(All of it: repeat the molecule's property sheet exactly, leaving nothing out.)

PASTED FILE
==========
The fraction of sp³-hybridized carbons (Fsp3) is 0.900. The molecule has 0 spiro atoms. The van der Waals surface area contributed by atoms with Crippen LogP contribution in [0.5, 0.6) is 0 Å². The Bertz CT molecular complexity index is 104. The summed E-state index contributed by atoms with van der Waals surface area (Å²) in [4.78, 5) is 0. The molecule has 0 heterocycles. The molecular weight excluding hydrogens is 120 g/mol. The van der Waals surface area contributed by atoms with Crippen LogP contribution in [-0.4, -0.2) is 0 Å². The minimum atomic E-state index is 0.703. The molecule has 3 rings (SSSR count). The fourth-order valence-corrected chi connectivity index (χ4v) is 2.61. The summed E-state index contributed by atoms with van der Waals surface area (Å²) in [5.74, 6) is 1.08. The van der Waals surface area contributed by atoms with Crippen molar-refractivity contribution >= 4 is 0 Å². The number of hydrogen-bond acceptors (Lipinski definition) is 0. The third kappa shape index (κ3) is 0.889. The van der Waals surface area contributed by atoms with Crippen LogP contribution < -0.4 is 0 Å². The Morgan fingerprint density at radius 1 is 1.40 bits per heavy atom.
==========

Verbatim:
The fraction of sp³-hybridized carbons (Fsp3) is 0.900. The molecule has 0 spiro atoms. The van der Waals surface area contributed by atoms with Crippen LogP contribution in [0.5, 0.6) is 0 Å². The Bertz CT molecular complexity index is 104. The summed E-state index contributed by atoms with van der Waals surface area (Å²) in [4.78, 5) is 0. The molecule has 0 heterocycles. The molecular weight excluding hydrogens is 120 g/mol. The van der Waals surface area contributed by atoms with Crippen LogP contribution in [-0.4, -0.2) is 0 Å². The minimum atomic E-state index is 0.703. The molecule has 3 rings (SSSR count). The fourth-order valence-corrected chi connectivity index (χ4v) is 2.61. The summed E-state index contributed by atoms with van der Waals surface area (Å²) in [5.74, 6) is 1.08. The van der Waals surface area contributed by atoms with Crippen molar-refractivity contribution >= 4 is 0 Å². The number of hydrogen-bond acceptors (Lipinski definition) is 0. The third kappa shape index (κ3) is 0.889. The van der Waals surface area contributed by atoms with Crippen LogP contribution < -0.4 is 0 Å². The Morgan fingerprint density at radius 1 is 1.40 bits per heavy atom.